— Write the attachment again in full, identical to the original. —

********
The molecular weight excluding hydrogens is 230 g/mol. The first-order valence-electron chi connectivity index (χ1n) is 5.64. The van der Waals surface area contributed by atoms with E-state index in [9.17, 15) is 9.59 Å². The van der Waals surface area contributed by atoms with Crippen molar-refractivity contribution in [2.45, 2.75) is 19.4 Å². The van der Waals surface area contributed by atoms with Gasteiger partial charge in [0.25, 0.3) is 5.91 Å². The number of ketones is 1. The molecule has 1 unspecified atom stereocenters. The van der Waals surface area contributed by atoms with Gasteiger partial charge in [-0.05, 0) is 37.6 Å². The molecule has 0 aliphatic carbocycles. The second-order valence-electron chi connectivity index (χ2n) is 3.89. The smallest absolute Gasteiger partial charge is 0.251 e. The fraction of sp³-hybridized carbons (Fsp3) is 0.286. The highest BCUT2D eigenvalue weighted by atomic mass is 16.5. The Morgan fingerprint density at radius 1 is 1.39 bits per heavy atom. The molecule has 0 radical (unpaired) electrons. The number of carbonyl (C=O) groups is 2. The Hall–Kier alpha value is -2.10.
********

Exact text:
The molecular weight excluding hydrogens is 230 g/mol. The first-order valence-electron chi connectivity index (χ1n) is 5.64. The van der Waals surface area contributed by atoms with E-state index in [9.17, 15) is 9.59 Å². The van der Waals surface area contributed by atoms with Crippen molar-refractivity contribution in [2.45, 2.75) is 19.4 Å². The van der Waals surface area contributed by atoms with Gasteiger partial charge in [0.25, 0.3) is 5.91 Å². The number of ketones is 1. The molecule has 1 unspecified atom stereocenters. The van der Waals surface area contributed by atoms with Gasteiger partial charge in [-0.05, 0) is 37.6 Å². The molecule has 0 aliphatic carbocycles. The second-order valence-electron chi connectivity index (χ2n) is 3.89. The smallest absolute Gasteiger partial charge is 0.251 e. The fraction of sp³-hybridized carbons (Fsp3) is 0.286. The highest BCUT2D eigenvalue weighted by atomic mass is 16.5. The Morgan fingerprint density at radius 1 is 1.39 bits per heavy atom. The molecule has 0 radical (unpaired) electrons. The number of carbonyl (C=O) groups is 2. The Hall–Kier alpha value is -2.10.